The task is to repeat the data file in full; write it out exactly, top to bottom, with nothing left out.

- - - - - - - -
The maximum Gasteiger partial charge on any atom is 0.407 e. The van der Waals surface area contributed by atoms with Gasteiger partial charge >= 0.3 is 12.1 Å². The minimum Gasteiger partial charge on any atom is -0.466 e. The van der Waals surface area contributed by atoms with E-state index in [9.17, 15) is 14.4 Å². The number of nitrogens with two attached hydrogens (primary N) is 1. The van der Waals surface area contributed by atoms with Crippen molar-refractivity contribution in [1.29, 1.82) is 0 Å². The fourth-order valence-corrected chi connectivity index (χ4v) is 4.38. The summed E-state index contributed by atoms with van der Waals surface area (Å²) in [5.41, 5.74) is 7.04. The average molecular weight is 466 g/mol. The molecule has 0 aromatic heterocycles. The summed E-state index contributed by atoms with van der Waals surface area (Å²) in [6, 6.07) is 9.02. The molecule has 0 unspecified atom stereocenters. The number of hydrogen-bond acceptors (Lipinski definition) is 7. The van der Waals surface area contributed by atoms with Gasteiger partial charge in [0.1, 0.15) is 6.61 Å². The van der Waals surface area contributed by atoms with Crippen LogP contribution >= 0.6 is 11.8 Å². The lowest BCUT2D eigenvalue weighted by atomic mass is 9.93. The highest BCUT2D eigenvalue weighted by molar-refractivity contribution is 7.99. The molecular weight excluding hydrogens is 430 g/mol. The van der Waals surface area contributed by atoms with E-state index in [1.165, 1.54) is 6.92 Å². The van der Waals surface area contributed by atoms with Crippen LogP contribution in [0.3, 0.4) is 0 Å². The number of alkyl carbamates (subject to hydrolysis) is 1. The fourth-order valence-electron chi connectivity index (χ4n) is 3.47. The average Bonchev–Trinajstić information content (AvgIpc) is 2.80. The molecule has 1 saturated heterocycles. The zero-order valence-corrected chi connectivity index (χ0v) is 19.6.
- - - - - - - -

The maximum Gasteiger partial charge on any atom is 0.407 e. The van der Waals surface area contributed by atoms with Gasteiger partial charge >= 0.3 is 12.1 Å². The minimum Gasteiger partial charge on any atom is -0.466 e. The van der Waals surface area contributed by atoms with E-state index in [9.17, 15) is 14.4 Å². The number of nitrogens with two attached hydrogens (primary N) is 1. The van der Waals surface area contributed by atoms with Crippen molar-refractivity contribution in [1.29, 1.82) is 0 Å². The fourth-order valence-corrected chi connectivity index (χ4v) is 4.38. The summed E-state index contributed by atoms with van der Waals surface area (Å²) in [5.41, 5.74) is 7.04. The average molecular weight is 466 g/mol. The molecule has 0 aromatic heterocycles. The summed E-state index contributed by atoms with van der Waals surface area (Å²) in [6, 6.07) is 9.02. The molecule has 0 unspecified atom stereocenters. The number of hydrogen-bond acceptors (Lipinski definition) is 7. The van der Waals surface area contributed by atoms with Gasteiger partial charge in [0.1, 0.15) is 6.61 Å². The van der Waals surface area contributed by atoms with Crippen LogP contribution >= 0.6 is 11.8 Å². The lowest BCUT2D eigenvalue weighted by atomic mass is 9.93. The highest BCUT2D eigenvalue weighted by molar-refractivity contribution is 7.99. The molecular weight excluding hydrogens is 430 g/mol. The van der Waals surface area contributed by atoms with E-state index in [1.165, 1.54) is 6.92 Å². The van der Waals surface area contributed by atoms with Crippen LogP contribution in [0.3, 0.4) is 0 Å². The number of alkyl carbamates (subject to hydrolysis) is 1. The fourth-order valence-electron chi connectivity index (χ4n) is 3.47. The average Bonchev–Trinajstić information content (AvgIpc) is 2.80. The molecule has 1 saturated heterocycles. The zero-order valence-corrected chi connectivity index (χ0v) is 19.6.